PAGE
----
Renewable energy sources in Latin America and the Caribbean: situation and policy proposals
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Renewable energy sources in Latin America and the Caribbean: situation and policy proposals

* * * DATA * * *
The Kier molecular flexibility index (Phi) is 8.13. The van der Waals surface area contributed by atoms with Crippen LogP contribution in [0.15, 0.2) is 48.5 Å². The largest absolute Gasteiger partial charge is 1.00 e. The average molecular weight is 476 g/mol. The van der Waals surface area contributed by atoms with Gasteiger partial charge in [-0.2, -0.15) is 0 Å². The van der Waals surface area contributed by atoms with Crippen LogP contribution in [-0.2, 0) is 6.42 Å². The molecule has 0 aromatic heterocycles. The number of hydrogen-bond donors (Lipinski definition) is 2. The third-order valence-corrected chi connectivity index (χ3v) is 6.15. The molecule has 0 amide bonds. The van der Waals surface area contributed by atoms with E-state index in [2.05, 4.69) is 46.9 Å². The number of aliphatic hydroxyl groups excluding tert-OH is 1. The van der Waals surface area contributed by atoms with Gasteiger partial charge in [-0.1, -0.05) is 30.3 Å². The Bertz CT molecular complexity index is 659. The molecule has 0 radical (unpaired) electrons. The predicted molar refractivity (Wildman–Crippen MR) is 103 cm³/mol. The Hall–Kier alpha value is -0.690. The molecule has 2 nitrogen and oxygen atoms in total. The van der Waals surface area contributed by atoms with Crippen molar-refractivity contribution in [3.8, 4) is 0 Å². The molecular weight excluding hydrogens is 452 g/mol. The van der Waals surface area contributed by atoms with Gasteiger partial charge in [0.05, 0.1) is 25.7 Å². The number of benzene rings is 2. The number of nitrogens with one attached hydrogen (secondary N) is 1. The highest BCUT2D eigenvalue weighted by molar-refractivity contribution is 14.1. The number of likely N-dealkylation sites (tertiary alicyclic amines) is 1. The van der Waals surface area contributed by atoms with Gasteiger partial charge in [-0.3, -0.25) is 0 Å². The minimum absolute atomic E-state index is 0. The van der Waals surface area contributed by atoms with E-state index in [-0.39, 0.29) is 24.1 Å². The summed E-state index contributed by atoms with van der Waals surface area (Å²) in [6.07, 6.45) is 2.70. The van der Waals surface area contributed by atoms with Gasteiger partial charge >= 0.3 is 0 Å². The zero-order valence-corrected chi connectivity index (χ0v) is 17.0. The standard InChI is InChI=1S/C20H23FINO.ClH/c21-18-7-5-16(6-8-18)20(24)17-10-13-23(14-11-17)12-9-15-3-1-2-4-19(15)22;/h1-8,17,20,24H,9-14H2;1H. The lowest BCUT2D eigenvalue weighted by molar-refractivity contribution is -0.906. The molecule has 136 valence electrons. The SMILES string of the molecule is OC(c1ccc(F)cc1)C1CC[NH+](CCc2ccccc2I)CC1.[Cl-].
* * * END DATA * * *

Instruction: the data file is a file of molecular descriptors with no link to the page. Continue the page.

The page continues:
The World Summit on Sustainable Development, held in Johannesburg, August 2002, responded to a new cycle of global meetings that began with the Millennium Summit. The main characteristic of this new cycle is that the focus of the debate has moved away from declarations of principle toward identifying objectives and areas of concrete action, with quantitative commitments and deadlines for compliance. Debates about energy held an important position in Johannesburg. The positive links between access to energy, eliminating poverty and improving People's health and quality of life were emphasized. Although there was agreement on the need to expand the use of renewable energy resources and increase the percentage of energy produced from renewable sources, unlike other areas of debate, it was not possible to establish global targets and deadlines. Nonetheless, some regions, among them Latin America and the Caribbean through the Latin American and Caribbean Initiative for Sustainable Development, did agree on concrete targets. The Brasilia Regional Conference on Renewable Energy (Brasilia, October 2003), represented not only one of the first efforts to concretize the target agreed upon on at Johannesburg, but also the first joint meeting of authorities and representatives of Latin American and Caribbean Ministries of the Environment and Energy. This instance of convergence approved the Brasilia Platform on Renewable Energies, which establishes among its main points: To further efforts to achieve the goal set forth in the Latin American and Caribbean Initiative for Sustainable Development of ensuring that by the year 2010 the use of renewable energy by the region, taken as a whole, amounts to at least 10% of its total energy consumption on the basis of voluntary efforts and taking into account the diversity of national situations. This percentage may be increased by those countries or subregions that voluntarily wish to do so." As this paper reveals, in late 2002, Latin America and the Caribbean had already met the targets established in Brasilia, with renewable sources contributing more than one quarter of the Total Energy Supply1 (25.7%), led by hydro-electric energy accounting for almost 15%, sustainable fuelwood with 5.8%, and cane products with 4.1%. The rest of renewables, such as other biomass (0.5%) and geothermal (0.7%) are marginal, while wind and solar energy, although used, are yet not counted as part of energy supply. The region has an important store of both fossil and renewable resources. The reserve to production ratio stands at more than 35 years for oil and more than 40 years for natural gas, while hydroelectric power potential that is economically feasible stands at more than 500 GW, of which just 22% is being used. Despite the resources available, no suitable development of geothermal energy is apparent and, at the same time, it would seem that the contributions of other technologies such as solar and wind power are not duly counted, as we will see below in the subregional analysis. In preparing this paper, ECLAC has sought to achieve the balanced integration of sustainable development's many components as its referential framework, so this study covers the economic, social, energy and environmental spheres using an integrated perspective. From this perspective, the target achieved by the region as a whole must be carefully analyzed, since there are clear differences between subregions and countries within subregions: -In terms of the store of natural resources and energy supply and consumption structures; -In terms of the institutions and baseline conditions for encouraging policies to promote and ensure the use of renewable sources. An analysis of the renewability of the total supply shows that Caribbean subregion "1" (including Barbados, Grenada, Guyana, Jamaica, Suriname and Trinidad and Tobago) is well below the 10% line, while Mexico is just slightly above it; this means these countries must make a significant effort if they want to achieve the target for renewables' share over total supply, in the case of the former, and to sustain it, in the case of the latter. Those subregions that have achieved the 20% to 30% range (the case of the Caribbean 2 subregion countries, Dominican Republic, Haiti and Cuba, and the Andean Community) should act decisively in both political terms and in promoting renewable energy. Moreover, in certain Central American countries, Guatemala, El Salvador, Honduras, Nicaragua, the role of forest energy (wood fuel) is very important and if, on one hand, in terms of sustainable development this is positive, since it points to weak use of fossil fuels, on the other it is clearly negative, due to the strong impact on national forestry resources and the quality of users' lives. In contrast, in countries where the use of biomass for energy purposes is virtually non-existent, as in Argentina, Mexico, Venezuela and Ecuador, problems of sustainability could exist due to the heavy use of fossil fuels at the final industrial and residential level, and intermediate consumption in generating electric power. In these countries, hydrocarbons account for 80% to 90% of total energy supply Apart from this general positioning of the subregions and certain countries in terms of this initiative, other points of analysis arise that should be explored, due to both the medium-term implications of this positioning and the composition and structure of sustainability of the energy supply. The Residential Sustainability Index (RSI) reveals the importance of fuelwood in supplying families' basic calorie requirements, mainly for cooking, heat, and hot water. A high RSI means that the country is heavily dependent on fuelwood to satisfy the population's needs. This study has revealed a wide range of technologies using fuelwood combustion and conditions of use throughout the region, which are relevant in terms of energy efficiency and negative health effects. The RSI can also be read in terms of social liabilities, with reference to the general population's poverty levels and the access that people in marginal urban and rural areas have to better quality energy sources. Thus better quality sources are generally associated with a higher monetary cost, but also to greater efficiency and higher yields, to less time spent gathering fuel and to lower levels of household pollution. The subregions most dependent on fossil fuels (Caribbean 1 and Mexico) are below the RSI line of 20%, as they are heavy users of secondary liquid hydrocarbons. In this case, they could post a consumption of useful energy and therefore a higher level of satisfaction of the basic requirements for caloric use, than the other subregions. At the opposite extreme are the Central American countries, with a ratio that is over 1.4 times, which indicates not only an excessive dependence on fuelwood in both rural and marginal urban areas, but also an insufficient supply of the necessary basic calories, in terms of both access and quality. Another indicator that to some degree measures the sustainability of energy systems is the Polluting Electric Power Generation benchmark (Generación Eléctrica Contaminante), measured by the amount of CO2 emitted as compared to total electric power production (tons CO2/GWh). Generation in the Caribbean subregions "1" and "2", and Mexico, is particularly polluting in terms of CO2 emissions. In Mexico's case, this reflects the dominant role of fossil fuels in generation (almost 70% of the total is thermal). In the case of the Caribbean countries this role is clearly associated with a less efficient generation process with low yields in terms of thermal generation. As expressed above, the specific objective of this document has been to analyse the sustainability of energy supply to 2002. That is, we have attempted to portray the situation up to the year 2002, obtaining positive conclusions in some cases and questions in others. The application of a more dynamic, rather than static, analysis, remains pending. This would involve proposing a set of possible scenarios for the progress of Latin American and Caribbean countries and identifying the national, subregional and regional conditions that prevent those countries or subregions that do not meet the Latin American Initiative target from approaching these goals. Likewise, it could suggest ways for those that meet them, but run the risk of slipping below them, to redirect trends and policies toward the more sustainable development of their energy sector. The detection of specific barriers along with other actions should become the basis for public policies in favor of renewable energies. The barriers to implementing energy efficiency and renewable energy measures are well documented and generally fall into five categories: technical, regulatory, economic, financial and institutional. This document includes an analysis of these barriers and adds a new type of obstacle detected, which has to do with specific social behaviour in the region. From the diagnosis included in this study comes the need to develop and modernize institutional structures to truly integrate public policies and, moreover, encourage synergies with international financing and private investment. Thus, just as the most important task of the past decade was to build nvironmental institutions, the fundamental task for the coming decade must be to ensure that the environmental theme fully penetrates the economic and social agenda. An essential element in making the transition to the full incorporation of environmental sustainability into the economic agenda requires treating it as an opportunity and not merely a restriction on economic development. Similarly, it is necessary to reduce the room for multiple governmental errors that appears during the complex process of managing, formulating, articulating and coordinating public interventions. The quality of and interactions among an important set of organizations, institutions and public policies must also be improved; these are often considered separately, as if they were bodies with a life of their own, autonomous from each other. This is common in several of the cases examined, in which programs attempted to achieve wide penetration of renewable sources, but later proved to provide insufficient information and incentives to ensure the necessary integration, coherency and coordination of sectoral policies with each other and in relation to the general objectives of energy policy. Moreover, this was compounded by the fact that all subregions experience the presence of multiple, isolated international actors, governmental and intergovernmental, regional and extraregional bodies, NGOs, etc., which get involved in different policy spheres (generally speaking, project design and implementation). As a result, in the case of renewable sources, it is clear that political authorities and instances must be defined to establish the necessary mechanisms, as occurred with the process of reforming the energy system. Countries should therefore explicitly include in their strategic efforts a greater penetration of renewable sources that contribute to achieving greater energy security, and a more efficient energization in the framework of anti-poverty programs; mitigate environmental problems; and, given the greater use of external sources, permit foreign currency savings. This implies that alliances must be built with local groups, within the framework of international cooperation. Essentially this strategy proposes reproducing the conditions on which the changes arising from reforms depended. If these processes were accompanied by actions aiming to change the institutional organization, regulatory principles and coordination modes, then these same elements should be involved in renewable sources (i) to ensure stronger institutions, more in line with the proposal; (ii) to introduce fundamental modifications to existing regulatory frameworks; and (iii) to change market organization, the degree of jurisdictional decentralization, access conditions, and areas for the State to provide subsidies. This therefore assumes that in these three planes the State's role will be inevitable, as coordinator of the space created to ensure policy viability, intervening directly in investment implementation (rural electrification, for example), or through development tools, which make the participation of private investors attractive. Among the development instruments, taxes and subsidies that act on energy prices could be considered, along with a tax on the substitution of sources and/or on the penetration of cleaner sources, to encourage the rational use of energy, environmentally oriented objectives, and others. Undoubtedly, the dose of public intervention and the nature of incentives will depend on conditions in each country. Today, the issue of renewable energies is placed on the public agenda by those within the authorities or civil society who are concerned with the environment. This is useful for stimulating initiatives for their use, but is not consistent enough in the framework of energy policies, which have tended to give priority to conventional sources, because upon approaching energy from an essentially economic perspective, renewable energies end up in the background due to their higher entry costs. This situation is slowly changing, however, since other issues on the public agenda, linked one way or another with the use of renewable energies, today hold a prominent place in the concerns of national and in some cases sub-national governments, in most of the region's countries. The different initiatives apparent in the region's countries should be incorporated into a vision of the energy sector as a whole, making the demands of sustainable development a condition for their evolution. From this perspective certain strategic lines should arise that guide public policy formulation. These should suitably weigh the role that renewable energies could play in economic growth, employment, the environment, rural development, universal energization, and the governability of resources, in particular water. Based on this integrated vision, this study puts forward four relevant issues and initiatives with concrete proposals for Latin America and the Caribbean: -A revaluation from an environmental and social perspective of hydro power according to the demands of sustainable development; -The contribution of renewable sources to the integrated development of rural communities; -The rational use of fuelwood; -The role of biomass and biofuels. These challenges must be dealt with considering the opportunities contained in the new European linking directive on emissions (EuroKyoto), which offers the region the chance to enter a global mechanism trading in emissions, which will attempt to create an institutionalized system as a function of projects already identified in the pilot phase of the Kyoto Protocol; and evaluating the possibility of applying guaranteed buying modes or "Feed-In", which in Europe have enjoyed significant success."